Evaluation of Debaryomyces hansenii for Potential Probiotic Properties

Research output: Book/ReportPh.D. thesisResearch

  • Honeylet Sabas Ochangco
Probiotics are defined as living organisms that benefit the host when administered, and the use of
probiotics to prevent or treat intestinal disorders is supported by a large body of literature.
Probiotics enhance host health via multiple mechanisms, including stimulating immunity, inhibiting
epithelial invasion, producing antimicrobial substances, improving absorption of nutrients, and
protecting the host against pathogens (Rolfe 2000).
Saccharomyces cerevisiae var. boulardii (S. boulardii), a patented yeast preparation and the only
probiotic yeast available on the market, has been widely studied as a probiotic. The clinical activity
of S. boulardii is especially relevant to antibiotic-associated diarrhoea and recurrent Clostridium
difficile intestinal infections (Czerucka, Piche, and Rampal 2007), and this yeast is used in many
countries as both a preventive and therapeutic agent for diarrhoea and other gastrointestinal (GI)
disorders because it is not affected by the administration of antimicrobial agents. Furthermore, S.
boulardii possesses many properties of a probiotic organism. For example, it survives transit
through the GI tract, it can grow at a temperature of 37 °C, and it inhibits the growth of a number of
microbial pathogens.
Each probiotic has its own specific mode of action how it benefits its host. Since much is known
about S. boulardii and its specific mode of action as a probiotic, it is also wise to consider other
species of yeast to discover other yeast probiotic modes of action. In the current project, the main
organism studied was the yeast, Debaryomyces hansenii (D. hansenii). Previous studies examined
D. hansenii as a probiotic for improving the growth and immunity of fish (Andlid, Vázquez-Juárez,
and Gustafsson 1998; Tovar-Ramı́rez et al. 2004), however, very few studies explained the
mechanism by which D. hansenii could act as a probiotic. The present study aims to examine this
species of yeast as a probiotic for human use, and to investigate the mechanism by which this yeast
could act as a potential probiotic in vitro, from its survival in the human gastrointestinal tract to the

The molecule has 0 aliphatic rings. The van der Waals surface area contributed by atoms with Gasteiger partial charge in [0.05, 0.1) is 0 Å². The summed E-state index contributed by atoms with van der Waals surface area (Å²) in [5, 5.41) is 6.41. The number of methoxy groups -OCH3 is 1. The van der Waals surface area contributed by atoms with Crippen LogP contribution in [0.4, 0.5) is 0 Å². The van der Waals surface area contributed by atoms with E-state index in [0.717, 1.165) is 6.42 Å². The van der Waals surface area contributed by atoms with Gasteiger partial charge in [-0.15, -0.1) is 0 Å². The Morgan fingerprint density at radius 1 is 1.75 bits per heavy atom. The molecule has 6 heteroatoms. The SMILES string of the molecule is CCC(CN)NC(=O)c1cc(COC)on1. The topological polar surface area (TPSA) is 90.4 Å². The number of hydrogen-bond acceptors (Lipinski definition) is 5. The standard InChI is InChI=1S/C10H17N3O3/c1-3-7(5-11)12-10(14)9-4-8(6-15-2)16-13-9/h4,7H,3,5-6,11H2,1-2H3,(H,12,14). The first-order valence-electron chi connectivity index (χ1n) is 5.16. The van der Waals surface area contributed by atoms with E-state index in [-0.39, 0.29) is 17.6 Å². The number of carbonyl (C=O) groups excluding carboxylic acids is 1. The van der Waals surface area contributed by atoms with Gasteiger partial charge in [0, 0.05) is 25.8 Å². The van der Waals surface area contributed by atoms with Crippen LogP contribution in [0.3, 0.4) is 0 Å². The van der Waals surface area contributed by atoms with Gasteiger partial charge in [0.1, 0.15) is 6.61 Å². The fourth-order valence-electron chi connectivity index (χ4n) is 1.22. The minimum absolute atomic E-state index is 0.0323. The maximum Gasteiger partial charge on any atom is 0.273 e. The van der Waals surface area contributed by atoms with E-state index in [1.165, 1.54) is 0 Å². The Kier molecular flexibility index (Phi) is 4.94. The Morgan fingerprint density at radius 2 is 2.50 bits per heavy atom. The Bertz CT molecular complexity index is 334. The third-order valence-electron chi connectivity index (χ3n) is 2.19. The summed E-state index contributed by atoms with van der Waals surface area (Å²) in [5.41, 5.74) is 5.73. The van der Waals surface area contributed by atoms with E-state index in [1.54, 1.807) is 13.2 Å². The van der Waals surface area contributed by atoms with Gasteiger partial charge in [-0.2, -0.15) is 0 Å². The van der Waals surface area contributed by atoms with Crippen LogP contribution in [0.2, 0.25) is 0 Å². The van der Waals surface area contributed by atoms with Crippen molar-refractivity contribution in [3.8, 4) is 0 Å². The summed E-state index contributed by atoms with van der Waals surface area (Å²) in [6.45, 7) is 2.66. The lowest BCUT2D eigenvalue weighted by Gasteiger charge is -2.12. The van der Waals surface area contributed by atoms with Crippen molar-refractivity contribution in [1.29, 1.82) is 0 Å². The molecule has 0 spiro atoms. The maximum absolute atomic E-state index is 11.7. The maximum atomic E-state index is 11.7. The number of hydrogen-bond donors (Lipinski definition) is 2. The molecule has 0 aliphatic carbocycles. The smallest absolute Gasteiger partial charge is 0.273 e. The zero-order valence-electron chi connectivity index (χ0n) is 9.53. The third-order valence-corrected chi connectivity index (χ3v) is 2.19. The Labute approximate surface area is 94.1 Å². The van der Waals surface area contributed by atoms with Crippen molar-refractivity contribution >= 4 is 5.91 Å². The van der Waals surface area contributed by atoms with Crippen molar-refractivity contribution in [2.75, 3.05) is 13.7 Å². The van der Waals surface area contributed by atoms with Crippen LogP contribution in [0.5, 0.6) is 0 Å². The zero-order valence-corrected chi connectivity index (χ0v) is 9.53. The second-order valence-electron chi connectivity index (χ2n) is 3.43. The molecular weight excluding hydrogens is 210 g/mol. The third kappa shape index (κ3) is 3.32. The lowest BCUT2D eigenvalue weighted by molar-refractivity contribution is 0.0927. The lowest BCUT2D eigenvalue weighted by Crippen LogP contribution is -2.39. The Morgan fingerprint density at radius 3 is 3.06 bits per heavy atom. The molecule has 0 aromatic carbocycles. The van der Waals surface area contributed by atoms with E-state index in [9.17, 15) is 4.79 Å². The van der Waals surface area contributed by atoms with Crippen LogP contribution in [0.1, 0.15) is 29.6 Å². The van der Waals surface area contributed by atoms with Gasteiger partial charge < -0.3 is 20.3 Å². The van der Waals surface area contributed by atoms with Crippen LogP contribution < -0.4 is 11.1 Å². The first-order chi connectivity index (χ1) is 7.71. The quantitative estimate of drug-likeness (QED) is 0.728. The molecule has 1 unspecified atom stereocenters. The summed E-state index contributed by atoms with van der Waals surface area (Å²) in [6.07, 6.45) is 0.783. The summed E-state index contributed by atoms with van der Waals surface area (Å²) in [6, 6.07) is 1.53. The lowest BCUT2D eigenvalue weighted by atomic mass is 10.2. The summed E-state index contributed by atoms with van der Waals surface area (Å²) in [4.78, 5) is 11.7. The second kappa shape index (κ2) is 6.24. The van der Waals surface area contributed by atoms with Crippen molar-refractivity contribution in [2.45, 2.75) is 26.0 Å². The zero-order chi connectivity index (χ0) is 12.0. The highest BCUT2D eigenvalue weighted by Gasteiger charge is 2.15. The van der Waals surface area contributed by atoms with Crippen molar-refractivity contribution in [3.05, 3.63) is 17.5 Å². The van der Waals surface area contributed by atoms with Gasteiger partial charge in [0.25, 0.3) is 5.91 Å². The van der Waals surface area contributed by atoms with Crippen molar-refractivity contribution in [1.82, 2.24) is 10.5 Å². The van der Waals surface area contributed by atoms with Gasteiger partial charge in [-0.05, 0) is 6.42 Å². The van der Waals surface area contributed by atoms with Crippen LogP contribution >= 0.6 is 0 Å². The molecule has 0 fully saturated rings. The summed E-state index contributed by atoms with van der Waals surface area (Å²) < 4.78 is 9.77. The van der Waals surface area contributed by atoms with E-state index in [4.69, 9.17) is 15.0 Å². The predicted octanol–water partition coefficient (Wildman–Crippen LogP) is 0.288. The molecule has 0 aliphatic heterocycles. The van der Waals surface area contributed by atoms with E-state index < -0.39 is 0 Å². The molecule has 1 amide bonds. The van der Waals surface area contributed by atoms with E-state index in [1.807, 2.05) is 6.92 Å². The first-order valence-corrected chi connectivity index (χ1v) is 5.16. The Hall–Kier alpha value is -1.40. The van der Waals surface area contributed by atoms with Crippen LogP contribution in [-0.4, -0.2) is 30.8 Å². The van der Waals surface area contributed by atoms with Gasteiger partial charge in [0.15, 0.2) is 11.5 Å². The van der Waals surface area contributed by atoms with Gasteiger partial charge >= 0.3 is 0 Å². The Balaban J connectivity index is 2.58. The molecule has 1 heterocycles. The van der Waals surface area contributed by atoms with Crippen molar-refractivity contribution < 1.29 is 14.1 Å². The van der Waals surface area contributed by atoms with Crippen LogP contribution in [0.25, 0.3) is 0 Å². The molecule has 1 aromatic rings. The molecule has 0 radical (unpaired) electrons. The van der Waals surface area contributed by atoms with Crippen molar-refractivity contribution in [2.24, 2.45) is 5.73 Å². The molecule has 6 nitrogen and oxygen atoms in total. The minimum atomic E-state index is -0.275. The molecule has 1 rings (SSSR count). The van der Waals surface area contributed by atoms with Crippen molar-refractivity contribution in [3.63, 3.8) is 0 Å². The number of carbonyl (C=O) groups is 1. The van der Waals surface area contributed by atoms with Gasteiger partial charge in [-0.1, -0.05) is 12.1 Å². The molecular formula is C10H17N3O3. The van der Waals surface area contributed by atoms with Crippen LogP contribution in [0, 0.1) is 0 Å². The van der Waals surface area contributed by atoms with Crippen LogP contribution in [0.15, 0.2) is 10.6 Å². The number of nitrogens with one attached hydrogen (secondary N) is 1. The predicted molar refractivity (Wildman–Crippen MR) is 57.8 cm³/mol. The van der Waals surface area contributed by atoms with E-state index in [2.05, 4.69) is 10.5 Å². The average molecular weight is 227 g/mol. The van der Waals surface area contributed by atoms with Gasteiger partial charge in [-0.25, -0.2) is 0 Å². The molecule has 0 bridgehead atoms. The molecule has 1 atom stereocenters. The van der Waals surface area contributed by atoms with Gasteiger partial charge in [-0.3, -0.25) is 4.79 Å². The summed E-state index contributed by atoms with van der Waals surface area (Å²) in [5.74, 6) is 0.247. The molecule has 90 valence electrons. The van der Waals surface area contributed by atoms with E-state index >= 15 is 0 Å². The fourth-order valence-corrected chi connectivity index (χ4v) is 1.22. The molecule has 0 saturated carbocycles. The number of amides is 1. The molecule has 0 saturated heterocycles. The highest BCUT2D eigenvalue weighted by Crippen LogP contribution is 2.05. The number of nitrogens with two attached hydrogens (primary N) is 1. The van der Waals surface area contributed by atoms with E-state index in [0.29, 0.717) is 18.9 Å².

adhesion on gut epithelial cells and ability to modulate immune responses.
It is important to understand how yeasts respond when subjected to a series of stresses in the
gastrointestinal tract, because it could explain why some yeast cells survive better than others do.
One important measure of cell health is the intracellular pH (pHi), since changes in cell pHi greatly
affect the metabolism of the cell. Quantitative measurements of pHi can be achieved using
fluorescent indicators that switch on or off at sharply defined pH values (Han and Burgess 2010)
along with fluorescence ratio imaging microscopy (FRIM). FRIM utilizes fluorescence microscopy
and multi-wavelength spectroscopy principles to provide ion concentration measurements with a
high degree of selectivity and sensitivity (Martin and Jain 1993). Ratio imaging of fluorescent
indicators is an extremely powerful tool for studying dynamic intracellular biochemistry in multiple
individual cells. For example, the response of a single yeast cell can be studied overtime, which can
reveal information regarding the regulatory mechanism involved in stress response. The ability to
see how a graded average population response is built from discrete unitary responses is an
important factor for understanding chemical signals (Tsien and Poenie 1986).
The primary objective of this thesis is to obtain a deeper knowledge and understanding of D.
hansenii as a potential probiotic by studying its (i) survival in in vitro gastrointestinal conditions,
(ii) adhesion to epithelial cell model surfaces, (iii) ability to modulate an immunological response in
dendritic cells, (iv) intracellular pH response upon exposure to an in vitro gastrointestinal model,
and (v) intracellular pH regulation strategies of individual cells overtime under extreme stress
Original languageEnglish
PublisherDepartment of Food Science, Faculty of Science, University of Copenhagen
Publication statusPublished - 2016

ID: 166162188